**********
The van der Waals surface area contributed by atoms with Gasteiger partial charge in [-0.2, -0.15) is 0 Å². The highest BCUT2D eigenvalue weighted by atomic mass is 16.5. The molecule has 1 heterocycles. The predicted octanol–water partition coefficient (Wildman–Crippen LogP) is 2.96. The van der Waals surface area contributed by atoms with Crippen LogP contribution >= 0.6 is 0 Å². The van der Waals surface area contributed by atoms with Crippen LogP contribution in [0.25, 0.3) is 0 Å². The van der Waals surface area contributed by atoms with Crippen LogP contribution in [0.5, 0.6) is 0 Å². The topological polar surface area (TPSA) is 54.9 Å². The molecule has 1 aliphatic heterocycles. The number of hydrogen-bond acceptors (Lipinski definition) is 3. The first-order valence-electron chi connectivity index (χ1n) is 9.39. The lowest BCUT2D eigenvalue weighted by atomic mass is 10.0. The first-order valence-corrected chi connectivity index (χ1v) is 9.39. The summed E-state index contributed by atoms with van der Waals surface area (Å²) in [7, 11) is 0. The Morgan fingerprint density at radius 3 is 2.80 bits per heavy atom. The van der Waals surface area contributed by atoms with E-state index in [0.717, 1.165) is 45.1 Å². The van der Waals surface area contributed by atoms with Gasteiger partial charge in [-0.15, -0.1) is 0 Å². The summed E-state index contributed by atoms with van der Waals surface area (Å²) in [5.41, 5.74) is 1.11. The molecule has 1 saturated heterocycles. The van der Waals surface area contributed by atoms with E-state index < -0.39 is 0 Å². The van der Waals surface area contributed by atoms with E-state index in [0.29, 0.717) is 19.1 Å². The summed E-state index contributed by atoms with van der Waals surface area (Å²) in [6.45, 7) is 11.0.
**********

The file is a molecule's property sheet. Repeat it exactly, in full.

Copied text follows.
The van der Waals surface area contributed by atoms with Gasteiger partial charge in [-0.2, -0.15) is 0 Å². The highest BCUT2D eigenvalue weighted by atomic mass is 16.5. The molecule has 1 heterocycles. The predicted octanol–water partition coefficient (Wildman–Crippen LogP) is 2.96. The van der Waals surface area contributed by atoms with Crippen LogP contribution >= 0.6 is 0 Å². The van der Waals surface area contributed by atoms with Crippen LogP contribution in [0.25, 0.3) is 0 Å². The van der Waals surface area contributed by atoms with Crippen LogP contribution in [0.5, 0.6) is 0 Å². The topological polar surface area (TPSA) is 54.9 Å². The molecule has 1 aliphatic heterocycles. The number of hydrogen-bond acceptors (Lipinski definition) is 3. The first-order valence-electron chi connectivity index (χ1n) is 9.39. The lowest BCUT2D eigenvalue weighted by atomic mass is 10.0. The first-order valence-corrected chi connectivity index (χ1v) is 9.39. The summed E-state index contributed by atoms with van der Waals surface area (Å²) in [7, 11) is 0. The Morgan fingerprint density at radius 3 is 2.80 bits per heavy atom. The van der Waals surface area contributed by atoms with E-state index in [0.717, 1.165) is 45.1 Å². The van der Waals surface area contributed by atoms with Gasteiger partial charge in [-0.15, -0.1) is 0 Å². The summed E-state index contributed by atoms with van der Waals surface area (Å²) in [5.41, 5.74) is 1.11. The molecule has 1 saturated heterocycles. The van der Waals surface area contributed by atoms with E-state index < -0.39 is 0 Å². The van der Waals surface area contributed by atoms with E-state index in [0.29, 0.717) is 19.1 Å². The summed E-state index contributed by atoms with van der Waals surface area (Å²) in [6.45, 7) is 11.0.